Filed in Oil
Friday, June 01, 2012
As a logistics manager, understanding that oil and fuel prices are a function of supply and demand rather than the rogue actions of “evil speculators” is important.
Thursday, March 29, 2012
For logistics managers, it’s important to understand what surplus oil production capacity means to oil and fuel prices—and, therefore, your bottom line.
Thursday, February 23, 2012
The increase in shale gas extraction projects is triggering spectacular growth in North American drilling projects. But with this growth comes transportation challenges, as suppliers of pipe, chemicals, drilling equipment, and other materials must get products to and from an expanding number of energy sites, many in remote locations.
Wednesday, February 01, 2012
Rare is the news day that passes without mention of the proposed Keystone XL (KXL) pipeline. In fact, just as I was about to send this article to the Logistics Management editors, news broke that President Obama rejected the proposed route for the KXL. Of course, this is not the last we will hear of the project. The route will be revised and resubmitted for review, and we will soon revisit the issues surrounding the KXL.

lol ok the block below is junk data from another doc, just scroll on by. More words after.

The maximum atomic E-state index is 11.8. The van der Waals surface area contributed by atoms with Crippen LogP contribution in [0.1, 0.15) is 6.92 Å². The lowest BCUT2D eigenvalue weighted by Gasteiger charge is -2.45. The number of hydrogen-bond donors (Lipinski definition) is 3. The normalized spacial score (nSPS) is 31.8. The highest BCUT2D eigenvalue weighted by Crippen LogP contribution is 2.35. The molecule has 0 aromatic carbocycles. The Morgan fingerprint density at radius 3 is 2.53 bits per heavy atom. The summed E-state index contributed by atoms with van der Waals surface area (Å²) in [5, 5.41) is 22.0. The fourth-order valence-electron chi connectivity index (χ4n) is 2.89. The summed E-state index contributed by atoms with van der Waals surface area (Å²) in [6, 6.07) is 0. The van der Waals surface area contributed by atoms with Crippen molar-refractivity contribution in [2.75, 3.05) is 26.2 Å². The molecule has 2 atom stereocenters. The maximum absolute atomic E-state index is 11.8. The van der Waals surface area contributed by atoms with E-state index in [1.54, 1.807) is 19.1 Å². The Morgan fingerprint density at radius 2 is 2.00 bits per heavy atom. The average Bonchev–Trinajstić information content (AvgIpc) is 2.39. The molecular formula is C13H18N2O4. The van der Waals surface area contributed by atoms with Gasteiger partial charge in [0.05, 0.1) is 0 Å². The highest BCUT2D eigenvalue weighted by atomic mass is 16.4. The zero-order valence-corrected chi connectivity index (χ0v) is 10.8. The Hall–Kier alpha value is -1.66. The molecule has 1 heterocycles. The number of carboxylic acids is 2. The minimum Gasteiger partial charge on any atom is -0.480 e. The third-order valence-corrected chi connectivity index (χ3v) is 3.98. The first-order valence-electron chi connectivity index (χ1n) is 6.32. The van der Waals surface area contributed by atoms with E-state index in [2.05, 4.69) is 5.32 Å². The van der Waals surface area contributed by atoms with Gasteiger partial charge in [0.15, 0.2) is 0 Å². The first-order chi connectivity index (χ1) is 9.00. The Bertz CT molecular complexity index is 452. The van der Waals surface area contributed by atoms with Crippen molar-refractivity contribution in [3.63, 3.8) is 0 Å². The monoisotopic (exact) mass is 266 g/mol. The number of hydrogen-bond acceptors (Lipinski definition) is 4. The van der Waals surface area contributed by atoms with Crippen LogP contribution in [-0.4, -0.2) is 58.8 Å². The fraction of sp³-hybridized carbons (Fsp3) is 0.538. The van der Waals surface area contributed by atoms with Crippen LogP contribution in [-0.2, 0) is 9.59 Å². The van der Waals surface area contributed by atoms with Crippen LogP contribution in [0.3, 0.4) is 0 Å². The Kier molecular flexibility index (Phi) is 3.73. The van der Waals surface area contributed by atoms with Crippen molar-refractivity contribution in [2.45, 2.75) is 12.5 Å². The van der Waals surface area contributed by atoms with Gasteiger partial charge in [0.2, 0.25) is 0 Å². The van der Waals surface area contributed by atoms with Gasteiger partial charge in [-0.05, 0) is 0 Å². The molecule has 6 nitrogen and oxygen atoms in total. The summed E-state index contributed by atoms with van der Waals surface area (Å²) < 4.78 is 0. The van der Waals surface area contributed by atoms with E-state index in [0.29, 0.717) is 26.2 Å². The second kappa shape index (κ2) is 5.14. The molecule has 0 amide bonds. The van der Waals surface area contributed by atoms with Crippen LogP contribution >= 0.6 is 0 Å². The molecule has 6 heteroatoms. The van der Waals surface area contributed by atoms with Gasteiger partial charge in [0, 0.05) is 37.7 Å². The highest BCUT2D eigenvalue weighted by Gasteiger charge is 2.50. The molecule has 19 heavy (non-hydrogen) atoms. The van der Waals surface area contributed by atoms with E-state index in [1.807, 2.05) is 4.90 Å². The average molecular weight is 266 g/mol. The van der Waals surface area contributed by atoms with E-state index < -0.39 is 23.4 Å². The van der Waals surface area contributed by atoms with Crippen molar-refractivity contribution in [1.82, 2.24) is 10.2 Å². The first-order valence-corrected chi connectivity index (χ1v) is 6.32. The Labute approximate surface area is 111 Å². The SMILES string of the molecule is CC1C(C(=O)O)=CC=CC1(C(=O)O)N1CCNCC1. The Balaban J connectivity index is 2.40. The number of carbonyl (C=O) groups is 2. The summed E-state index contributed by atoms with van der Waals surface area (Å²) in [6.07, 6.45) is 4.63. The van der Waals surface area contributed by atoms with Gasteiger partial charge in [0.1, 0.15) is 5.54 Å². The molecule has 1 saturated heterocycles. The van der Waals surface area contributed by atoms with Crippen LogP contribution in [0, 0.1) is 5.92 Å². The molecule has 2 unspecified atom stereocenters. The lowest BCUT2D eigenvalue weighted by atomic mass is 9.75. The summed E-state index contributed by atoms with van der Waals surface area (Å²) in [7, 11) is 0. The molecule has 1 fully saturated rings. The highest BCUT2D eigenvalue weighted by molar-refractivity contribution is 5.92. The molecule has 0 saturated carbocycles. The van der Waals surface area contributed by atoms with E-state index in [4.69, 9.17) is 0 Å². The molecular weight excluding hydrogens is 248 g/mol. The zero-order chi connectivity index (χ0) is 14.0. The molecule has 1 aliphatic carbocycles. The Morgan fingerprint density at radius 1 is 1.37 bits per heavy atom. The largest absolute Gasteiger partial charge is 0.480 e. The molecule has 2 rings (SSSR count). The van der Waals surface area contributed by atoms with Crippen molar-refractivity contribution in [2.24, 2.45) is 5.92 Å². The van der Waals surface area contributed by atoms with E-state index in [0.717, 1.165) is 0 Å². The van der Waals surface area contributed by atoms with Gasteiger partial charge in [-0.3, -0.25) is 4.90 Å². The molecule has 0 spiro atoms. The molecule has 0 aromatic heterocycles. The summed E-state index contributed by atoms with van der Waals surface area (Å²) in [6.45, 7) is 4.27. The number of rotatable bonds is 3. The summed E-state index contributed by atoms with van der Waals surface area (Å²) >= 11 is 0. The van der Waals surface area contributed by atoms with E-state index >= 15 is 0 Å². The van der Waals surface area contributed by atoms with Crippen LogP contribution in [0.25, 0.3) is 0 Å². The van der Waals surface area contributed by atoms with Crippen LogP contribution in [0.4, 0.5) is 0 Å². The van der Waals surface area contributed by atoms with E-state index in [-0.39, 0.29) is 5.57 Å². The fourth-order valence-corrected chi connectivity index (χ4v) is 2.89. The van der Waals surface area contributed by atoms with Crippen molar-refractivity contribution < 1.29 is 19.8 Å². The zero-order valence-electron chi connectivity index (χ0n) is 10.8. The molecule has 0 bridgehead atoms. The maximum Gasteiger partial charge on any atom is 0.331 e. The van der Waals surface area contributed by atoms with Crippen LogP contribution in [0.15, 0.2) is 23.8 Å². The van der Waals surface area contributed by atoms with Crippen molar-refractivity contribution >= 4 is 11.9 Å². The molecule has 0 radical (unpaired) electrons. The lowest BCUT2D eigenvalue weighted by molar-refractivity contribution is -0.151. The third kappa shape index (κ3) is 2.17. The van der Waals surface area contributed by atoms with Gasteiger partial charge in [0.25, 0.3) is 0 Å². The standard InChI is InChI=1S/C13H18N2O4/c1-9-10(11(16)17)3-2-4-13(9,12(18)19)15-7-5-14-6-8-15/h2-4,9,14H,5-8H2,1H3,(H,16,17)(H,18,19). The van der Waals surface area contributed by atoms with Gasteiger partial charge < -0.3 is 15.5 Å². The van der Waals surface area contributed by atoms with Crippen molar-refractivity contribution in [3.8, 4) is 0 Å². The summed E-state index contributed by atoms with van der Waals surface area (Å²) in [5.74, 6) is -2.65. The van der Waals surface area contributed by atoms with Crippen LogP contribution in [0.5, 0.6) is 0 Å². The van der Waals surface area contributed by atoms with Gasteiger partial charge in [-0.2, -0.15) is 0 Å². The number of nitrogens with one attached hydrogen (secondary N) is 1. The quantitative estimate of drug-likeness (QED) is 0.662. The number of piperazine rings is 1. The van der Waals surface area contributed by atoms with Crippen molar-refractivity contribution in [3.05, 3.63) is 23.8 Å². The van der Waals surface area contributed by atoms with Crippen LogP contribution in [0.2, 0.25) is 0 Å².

Thursday, December 01, 2011
Driven by the boom in shale oil production from the Bakken formation that straddles the Montana/North Dakota border, U.S. oil production has climbed steadily since 2008 after declining for 22 of the previous 23 years. This fact alone might lead logistics professionals to the conclusion that price relief is just around the corner. Well, it isn’t.
Wednesday, November 16, 2011
Diesel prices were up a full dime, with the price per gallon hitting $3.987.
Saturday, October 01, 2011
Many believe that high or rapidly rising oil prices cause recessions; but in turn, during a recession, industrial production and demand for transportation decline. Consequently, the price for oil and fuel falls, and as it declines, the economy is stimulated.
Tuesday, September 20, 2011
This follows a 0.6 cent decline last week, which was preceded by a 5.8 cent gain over the previous two weeks.
Tuesday, September 13, 2011
Following two weeks in increasing prices after a month of declines, diesel prices dipped 0.6 cents to $3.862 per gallon, according to the Department of Energy’s Energy Information Administration.
Wednesday, September 07, 2011
Diesel prices were up for the second straight week following a month of declining prices, increasing 4.8 cents to $3.868 per gallon, according to the Department of Energy’s Energy Information Administration.
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